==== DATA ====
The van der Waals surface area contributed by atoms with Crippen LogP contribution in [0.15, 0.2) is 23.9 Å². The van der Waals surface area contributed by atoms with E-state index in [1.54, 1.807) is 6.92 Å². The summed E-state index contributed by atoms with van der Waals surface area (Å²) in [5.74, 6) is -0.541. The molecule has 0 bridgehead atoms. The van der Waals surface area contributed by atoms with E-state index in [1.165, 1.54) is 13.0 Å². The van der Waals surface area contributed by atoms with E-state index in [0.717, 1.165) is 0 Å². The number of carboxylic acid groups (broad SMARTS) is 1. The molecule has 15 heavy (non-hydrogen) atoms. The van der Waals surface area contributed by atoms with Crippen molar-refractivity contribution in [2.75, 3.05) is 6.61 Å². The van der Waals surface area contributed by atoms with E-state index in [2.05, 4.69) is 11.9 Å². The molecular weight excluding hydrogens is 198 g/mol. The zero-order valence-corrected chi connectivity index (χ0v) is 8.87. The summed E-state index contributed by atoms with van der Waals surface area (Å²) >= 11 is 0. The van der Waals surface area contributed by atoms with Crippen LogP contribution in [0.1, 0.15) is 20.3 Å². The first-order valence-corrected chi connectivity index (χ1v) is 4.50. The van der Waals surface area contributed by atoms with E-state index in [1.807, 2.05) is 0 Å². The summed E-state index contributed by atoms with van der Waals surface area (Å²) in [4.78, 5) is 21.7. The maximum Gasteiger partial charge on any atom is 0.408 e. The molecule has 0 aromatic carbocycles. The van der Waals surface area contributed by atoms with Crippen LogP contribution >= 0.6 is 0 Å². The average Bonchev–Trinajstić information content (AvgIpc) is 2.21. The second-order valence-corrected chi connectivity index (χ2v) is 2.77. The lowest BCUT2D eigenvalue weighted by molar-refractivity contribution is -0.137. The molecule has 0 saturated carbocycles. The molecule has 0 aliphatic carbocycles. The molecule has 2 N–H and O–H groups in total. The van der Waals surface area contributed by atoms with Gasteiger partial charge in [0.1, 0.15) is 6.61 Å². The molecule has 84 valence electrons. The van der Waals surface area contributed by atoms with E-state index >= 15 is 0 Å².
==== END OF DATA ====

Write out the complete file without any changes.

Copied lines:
The van der Waals surface area contributed by atoms with Crippen LogP contribution in [0.15, 0.2) is 23.9 Å². The van der Waals surface area contributed by atoms with E-state index in [1.54, 1.807) is 6.92 Å². The summed E-state index contributed by atoms with van der Waals surface area (Å²) in [5.74, 6) is -0.541. The molecule has 0 bridgehead atoms. The van der Waals surface area contributed by atoms with E-state index in [1.165, 1.54) is 13.0 Å². The van der Waals surface area contributed by atoms with E-state index in [0.717, 1.165) is 0 Å². The number of carboxylic acid groups (broad SMARTS) is 1. The molecule has 15 heavy (non-hydrogen) atoms. The van der Waals surface area contributed by atoms with Crippen molar-refractivity contribution in [2.75, 3.05) is 6.61 Å². The van der Waals surface area contributed by atoms with E-state index in [2.05, 4.69) is 11.9 Å². The molecular weight excluding hydrogens is 198 g/mol. The zero-order valence-corrected chi connectivity index (χ0v) is 8.87. The summed E-state index contributed by atoms with van der Waals surface area (Å²) >= 11 is 0. The van der Waals surface area contributed by atoms with Crippen LogP contribution in [0.1, 0.15) is 20.3 Å². The first-order valence-corrected chi connectivity index (χ1v) is 4.50. The van der Waals surface area contributed by atoms with E-state index in [1.807, 2.05) is 0 Å². The summed E-state index contributed by atoms with van der Waals surface area (Å²) in [4.78, 5) is 21.7. The maximum Gasteiger partial charge on any atom is 0.408 e. The molecule has 0 aromatic carbocycles. The van der Waals surface area contributed by atoms with Crippen LogP contribution >= 0.6 is 0 Å². The average Bonchev–Trinajstić information content (AvgIpc) is 2.21. The second-order valence-corrected chi connectivity index (χ2v) is 2.77. The lowest BCUT2D eigenvalue weighted by molar-refractivity contribution is -0.137. The molecule has 0 saturated carbocycles. The molecule has 0 aliphatic carbocycles. The molecule has 2 N–H and O–H groups in total. The van der Waals surface area contributed by atoms with Gasteiger partial charge in [0.1, 0.15) is 6.61 Å². The molecule has 84 valence electrons. The van der Waals surface area contributed by atoms with E-state index >= 15 is 0 Å².